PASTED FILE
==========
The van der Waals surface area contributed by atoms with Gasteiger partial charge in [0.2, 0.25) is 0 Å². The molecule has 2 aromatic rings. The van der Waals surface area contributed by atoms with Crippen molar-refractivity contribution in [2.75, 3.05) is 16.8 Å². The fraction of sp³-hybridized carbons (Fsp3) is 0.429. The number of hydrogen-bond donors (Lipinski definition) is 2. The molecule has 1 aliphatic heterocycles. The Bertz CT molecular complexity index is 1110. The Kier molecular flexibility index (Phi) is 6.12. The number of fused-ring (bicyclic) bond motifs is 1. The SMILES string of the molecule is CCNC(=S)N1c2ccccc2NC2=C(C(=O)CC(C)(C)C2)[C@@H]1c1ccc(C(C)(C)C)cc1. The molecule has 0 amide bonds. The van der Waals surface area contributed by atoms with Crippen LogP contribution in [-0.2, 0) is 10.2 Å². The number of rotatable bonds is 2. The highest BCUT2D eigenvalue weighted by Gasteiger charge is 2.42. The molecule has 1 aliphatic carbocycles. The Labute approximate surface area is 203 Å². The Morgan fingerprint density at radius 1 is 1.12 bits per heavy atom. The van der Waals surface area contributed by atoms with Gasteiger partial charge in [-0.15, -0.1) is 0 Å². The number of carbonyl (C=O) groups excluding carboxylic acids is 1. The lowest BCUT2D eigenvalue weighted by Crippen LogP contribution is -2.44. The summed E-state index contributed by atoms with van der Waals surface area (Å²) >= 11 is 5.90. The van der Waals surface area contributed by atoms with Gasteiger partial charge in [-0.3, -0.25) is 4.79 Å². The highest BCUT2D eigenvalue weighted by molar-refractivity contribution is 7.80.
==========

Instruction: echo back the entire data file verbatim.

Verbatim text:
The van der Waals surface area contributed by atoms with Gasteiger partial charge in [0.2, 0.25) is 0 Å². The molecule has 2 aromatic rings. The van der Waals surface area contributed by atoms with Crippen molar-refractivity contribution in [2.75, 3.05) is 16.8 Å². The fraction of sp³-hybridized carbons (Fsp3) is 0.429. The number of hydrogen-bond donors (Lipinski definition) is 2. The molecule has 1 aliphatic heterocycles. The Bertz CT molecular complexity index is 1110. The Kier molecular flexibility index (Phi) is 6.12. The number of fused-ring (bicyclic) bond motifs is 1. The SMILES string of the molecule is CCNC(=S)N1c2ccccc2NC2=C(C(=O)CC(C)(C)C2)[C@@H]1c1ccc(C(C)(C)C)cc1. The molecule has 0 amide bonds. The van der Waals surface area contributed by atoms with Crippen LogP contribution in [-0.2, 0) is 10.2 Å². The number of rotatable bonds is 2. The highest BCUT2D eigenvalue weighted by Gasteiger charge is 2.42. The molecule has 1 aliphatic carbocycles. The Labute approximate surface area is 203 Å². The Morgan fingerprint density at radius 1 is 1.12 bits per heavy atom. The van der Waals surface area contributed by atoms with Gasteiger partial charge in [-0.15, -0.1) is 0 Å². The number of carbonyl (C=O) groups excluding carboxylic acids is 1. The lowest BCUT2D eigenvalue weighted by Crippen LogP contribution is -2.44. The summed E-state index contributed by atoms with van der Waals surface area (Å²) >= 11 is 5.90. The van der Waals surface area contributed by atoms with Gasteiger partial charge in [-0.3, -0.25) is 4.79 Å². The highest BCUT2D eigenvalue weighted by molar-refractivity contribution is 7.80.